honeymoons
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I have a few questions

Has anyone studied bioveterinary science?
What is the difference between bioveterinary science and veterinary science?
Is it difficult?
What sort of material do you learn?
What career paths can you take with the degree?
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vetstudent123
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I've done biovet and am currently doing veterinary science. Bioveterinary science essentially prepares you for any job in the vet industry outside of vet and vet nurses. Vet is the clinical degree, biovet is non-clinical, almost like halfway in-between a vet degree and a biology degree. We cover nearly all of the science except for anatomy, some physiology and the clinical aspects to the vet degree. With a biovet degree you could go into so many things, research (labs or otherwise), diagnostic labs and public health positions among many others.

Is there anything you're interested in particular?

Topics I covered in Biovet include: animal husbandry, statistics, animal biodiversity, lab skills, infectious diseases, epidemiology, public health, physiology, parasitology, animal behaviour, pathology, nervous and musculoskeletal functions and disorders, microbiology and several more I can't think of off the top of my head. If you do a Hons degree then you also do an honours (research) project in your final year.

Comparing the two degrees, I wouldn't say the content itself of vet was any harder than the content in Biovet. But the big big difference is the volume of information you are taught in the vet degree. There is a lot to remember.

I hope I've helped a bit. Feel free to ask me any questions you have, and if you have an idea of what you're interested in then I can give you more detailed information
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Wholewheatbread
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(Original post by vetstudent123)
I've done biovet and am currently doing veterinary science. Bioveterinary science essentially prepares you for any job in the vet industry outside of vet and vet nurses. Vet is the clinical degree, biovet is non-clinical, almost like halfway in-between a vet degree and a biology degree. We cover nearly all of the science except for anatomy, some physiology and the clinical aspects to the vet degree. With a biovet degree you could go into so many things, research (labs or otherwise), diagnostic labs and public health positions among many others.

Is there anything you're interested in particular?

Topics I covered in Biovet include: animal husbandry, statistics, animal biodiversity, lab skills, infectious diseases, epidemiology, public health, physiology, parasitology, animal behaviour, pathology, nervous and musculoskeletal functions and disorders, microbiology and several more I can't think of off the top of my head. If you do a Hons degree then you also do an honours (research) project in your final year.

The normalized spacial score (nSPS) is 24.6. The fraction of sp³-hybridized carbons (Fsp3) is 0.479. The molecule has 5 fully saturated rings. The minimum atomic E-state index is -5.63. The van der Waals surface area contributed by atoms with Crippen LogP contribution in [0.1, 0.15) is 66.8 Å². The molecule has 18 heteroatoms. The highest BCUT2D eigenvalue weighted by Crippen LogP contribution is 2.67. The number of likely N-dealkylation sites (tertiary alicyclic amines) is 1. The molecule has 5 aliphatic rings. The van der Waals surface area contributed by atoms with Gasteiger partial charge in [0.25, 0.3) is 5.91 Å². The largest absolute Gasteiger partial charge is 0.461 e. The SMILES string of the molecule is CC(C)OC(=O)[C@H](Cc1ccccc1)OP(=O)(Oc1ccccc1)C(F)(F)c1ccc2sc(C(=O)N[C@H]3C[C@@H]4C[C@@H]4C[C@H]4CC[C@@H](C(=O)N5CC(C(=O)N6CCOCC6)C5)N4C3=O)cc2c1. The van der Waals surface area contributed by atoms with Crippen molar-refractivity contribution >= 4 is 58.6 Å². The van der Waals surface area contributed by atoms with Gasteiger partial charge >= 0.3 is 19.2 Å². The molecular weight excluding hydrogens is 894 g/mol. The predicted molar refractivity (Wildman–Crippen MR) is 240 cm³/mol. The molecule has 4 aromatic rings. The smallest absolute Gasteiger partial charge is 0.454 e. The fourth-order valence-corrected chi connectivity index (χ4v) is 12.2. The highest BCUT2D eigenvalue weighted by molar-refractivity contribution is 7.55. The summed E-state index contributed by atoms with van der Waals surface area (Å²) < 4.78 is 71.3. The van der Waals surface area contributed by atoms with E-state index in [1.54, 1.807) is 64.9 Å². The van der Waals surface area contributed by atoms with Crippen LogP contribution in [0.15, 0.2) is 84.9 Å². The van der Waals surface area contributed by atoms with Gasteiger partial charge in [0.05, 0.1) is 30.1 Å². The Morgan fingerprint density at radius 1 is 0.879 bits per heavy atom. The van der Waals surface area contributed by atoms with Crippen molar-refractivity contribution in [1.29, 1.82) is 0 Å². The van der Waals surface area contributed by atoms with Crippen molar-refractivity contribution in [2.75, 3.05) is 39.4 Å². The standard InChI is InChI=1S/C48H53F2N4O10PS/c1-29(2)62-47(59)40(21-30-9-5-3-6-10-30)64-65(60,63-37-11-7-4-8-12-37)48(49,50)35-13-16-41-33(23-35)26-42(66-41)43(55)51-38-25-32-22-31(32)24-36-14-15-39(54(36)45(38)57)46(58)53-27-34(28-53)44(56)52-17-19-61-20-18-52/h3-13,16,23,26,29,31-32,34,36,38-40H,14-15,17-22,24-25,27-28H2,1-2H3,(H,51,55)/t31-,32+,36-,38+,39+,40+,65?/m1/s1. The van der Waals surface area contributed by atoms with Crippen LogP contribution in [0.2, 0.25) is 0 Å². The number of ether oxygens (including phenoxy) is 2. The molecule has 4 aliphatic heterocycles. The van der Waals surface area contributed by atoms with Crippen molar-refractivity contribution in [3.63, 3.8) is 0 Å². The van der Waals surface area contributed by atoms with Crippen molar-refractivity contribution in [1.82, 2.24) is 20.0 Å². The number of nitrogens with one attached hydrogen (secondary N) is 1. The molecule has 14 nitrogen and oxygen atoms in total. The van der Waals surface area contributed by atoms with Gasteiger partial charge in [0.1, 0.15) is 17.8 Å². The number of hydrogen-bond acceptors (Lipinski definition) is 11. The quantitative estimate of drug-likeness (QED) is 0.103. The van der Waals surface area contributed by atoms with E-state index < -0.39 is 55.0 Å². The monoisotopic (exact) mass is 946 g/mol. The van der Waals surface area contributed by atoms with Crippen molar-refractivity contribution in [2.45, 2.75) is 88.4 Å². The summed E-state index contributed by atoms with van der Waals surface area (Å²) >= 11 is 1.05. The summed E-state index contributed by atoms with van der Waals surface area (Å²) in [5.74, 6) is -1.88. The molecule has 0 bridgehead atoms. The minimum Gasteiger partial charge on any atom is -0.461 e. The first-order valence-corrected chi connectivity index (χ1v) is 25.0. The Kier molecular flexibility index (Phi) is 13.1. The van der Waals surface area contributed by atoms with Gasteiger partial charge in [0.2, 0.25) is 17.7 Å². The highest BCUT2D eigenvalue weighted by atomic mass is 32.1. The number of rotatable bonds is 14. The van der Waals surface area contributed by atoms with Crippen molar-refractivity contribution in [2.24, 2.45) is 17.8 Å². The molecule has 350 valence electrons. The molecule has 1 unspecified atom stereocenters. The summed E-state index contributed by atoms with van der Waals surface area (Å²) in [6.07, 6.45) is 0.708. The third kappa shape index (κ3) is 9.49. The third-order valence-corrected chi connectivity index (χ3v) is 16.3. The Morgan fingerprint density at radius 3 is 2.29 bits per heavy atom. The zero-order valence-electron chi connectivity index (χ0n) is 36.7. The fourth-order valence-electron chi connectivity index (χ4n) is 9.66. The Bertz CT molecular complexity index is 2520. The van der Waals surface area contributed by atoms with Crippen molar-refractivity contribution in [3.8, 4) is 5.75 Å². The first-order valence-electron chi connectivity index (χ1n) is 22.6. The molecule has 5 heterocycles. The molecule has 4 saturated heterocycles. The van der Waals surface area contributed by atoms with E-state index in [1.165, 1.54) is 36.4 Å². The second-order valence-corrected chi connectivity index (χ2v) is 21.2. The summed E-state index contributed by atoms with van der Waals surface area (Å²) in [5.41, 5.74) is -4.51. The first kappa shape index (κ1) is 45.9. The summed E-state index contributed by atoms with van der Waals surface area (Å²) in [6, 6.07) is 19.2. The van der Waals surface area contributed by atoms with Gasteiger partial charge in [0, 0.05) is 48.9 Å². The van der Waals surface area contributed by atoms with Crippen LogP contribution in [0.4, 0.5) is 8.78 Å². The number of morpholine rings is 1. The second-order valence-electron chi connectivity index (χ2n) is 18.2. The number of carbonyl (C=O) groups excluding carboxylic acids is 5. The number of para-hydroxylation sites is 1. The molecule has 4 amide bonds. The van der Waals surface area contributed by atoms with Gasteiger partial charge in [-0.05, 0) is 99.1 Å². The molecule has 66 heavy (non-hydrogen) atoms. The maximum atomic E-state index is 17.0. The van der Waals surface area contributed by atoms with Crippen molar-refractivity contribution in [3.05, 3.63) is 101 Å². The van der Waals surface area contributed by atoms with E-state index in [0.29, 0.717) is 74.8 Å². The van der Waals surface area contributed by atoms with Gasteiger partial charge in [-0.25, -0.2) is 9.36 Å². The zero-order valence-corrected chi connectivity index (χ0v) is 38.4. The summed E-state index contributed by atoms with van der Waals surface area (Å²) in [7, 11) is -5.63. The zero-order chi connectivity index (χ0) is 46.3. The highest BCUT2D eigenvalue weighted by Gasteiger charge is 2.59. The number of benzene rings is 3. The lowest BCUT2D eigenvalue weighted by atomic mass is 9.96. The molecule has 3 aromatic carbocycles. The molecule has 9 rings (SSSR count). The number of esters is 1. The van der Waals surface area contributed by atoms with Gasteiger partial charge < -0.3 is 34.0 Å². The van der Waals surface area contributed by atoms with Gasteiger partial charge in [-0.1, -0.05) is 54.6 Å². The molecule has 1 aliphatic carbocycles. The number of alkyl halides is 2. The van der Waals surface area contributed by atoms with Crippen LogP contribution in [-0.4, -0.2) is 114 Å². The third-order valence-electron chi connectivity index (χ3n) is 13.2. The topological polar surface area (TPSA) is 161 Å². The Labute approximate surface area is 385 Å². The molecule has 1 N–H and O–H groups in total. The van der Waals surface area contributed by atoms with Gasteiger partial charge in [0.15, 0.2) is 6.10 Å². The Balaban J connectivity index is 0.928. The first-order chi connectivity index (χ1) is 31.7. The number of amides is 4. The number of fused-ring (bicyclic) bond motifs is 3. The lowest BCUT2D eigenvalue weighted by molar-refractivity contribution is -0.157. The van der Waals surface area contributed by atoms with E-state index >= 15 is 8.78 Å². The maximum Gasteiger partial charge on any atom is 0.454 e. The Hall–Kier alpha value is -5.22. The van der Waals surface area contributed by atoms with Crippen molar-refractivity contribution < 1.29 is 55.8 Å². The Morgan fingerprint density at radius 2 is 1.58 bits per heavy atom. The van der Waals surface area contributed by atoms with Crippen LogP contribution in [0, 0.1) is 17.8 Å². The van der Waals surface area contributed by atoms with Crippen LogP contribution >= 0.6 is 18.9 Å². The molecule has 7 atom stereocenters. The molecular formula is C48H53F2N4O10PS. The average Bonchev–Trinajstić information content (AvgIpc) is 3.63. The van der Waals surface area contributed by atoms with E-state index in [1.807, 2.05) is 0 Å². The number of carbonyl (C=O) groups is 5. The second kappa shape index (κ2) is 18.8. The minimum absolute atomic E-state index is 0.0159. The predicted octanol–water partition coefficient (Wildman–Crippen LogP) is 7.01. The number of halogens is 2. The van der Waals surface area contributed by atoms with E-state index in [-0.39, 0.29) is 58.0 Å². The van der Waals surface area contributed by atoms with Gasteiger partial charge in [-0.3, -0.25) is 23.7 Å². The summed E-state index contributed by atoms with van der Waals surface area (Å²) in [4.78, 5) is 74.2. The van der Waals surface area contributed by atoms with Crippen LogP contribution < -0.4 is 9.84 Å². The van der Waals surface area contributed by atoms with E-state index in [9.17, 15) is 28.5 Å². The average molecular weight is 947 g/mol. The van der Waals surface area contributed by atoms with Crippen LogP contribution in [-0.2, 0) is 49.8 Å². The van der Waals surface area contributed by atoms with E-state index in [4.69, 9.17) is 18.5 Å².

Comparing the two degrees, I wouldn't say the content itself of vet was any harder than the content in Biovet. But the big big difference is the volume of information you are taught in the vet degree. There is a lot to remember.

I hope I've helped a bit. Feel free to ask me any questions you have, and if you have an idea of what you're interested in then I can give you more detailed information
At which uni did you complete your first degree? Son got 2 offers-Harper Adams unconditional and Lincoln conditional. His first choice is VetMed and he has 2 rejections and waiting for Nottingham post interview and Bristol. If not successful this year, as a re-applicant he will accept the BioVet but not sure which uni to choose? Any advise?
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vetstudent123
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(Original post by Wholewheatbread)
At which uni did you complete your first degree? Son got 2 offers-Harper Adams unconditional and Lincoln conditional. His first choice is VetMed and he has 2 rejections and waiting for Nottingham post interview and Bristol. If not successful this year, as a re-applicant he will accept the BioVet but not sure which uni to choose? Any advise?
I completed my first degree (and my current vet degree) at Liverpool. I chose to do biovet at Liverpool because I knew that was where I wanted to study veterinary, so thought it would be best to study biovet there as well.

First thing is would he be planning on applying to study veterinary as a graduate or would he pursue a career using his biovet degree. If he is planning on continuing down the biovet career path, then I'm sure most courses, if not all, would be fine. He would need to consider the usual when choosing a university, such as location, cost, modules covered (if they interest him), whether that university has a good background in research etc. If you want opinions on general university life, feel free to message!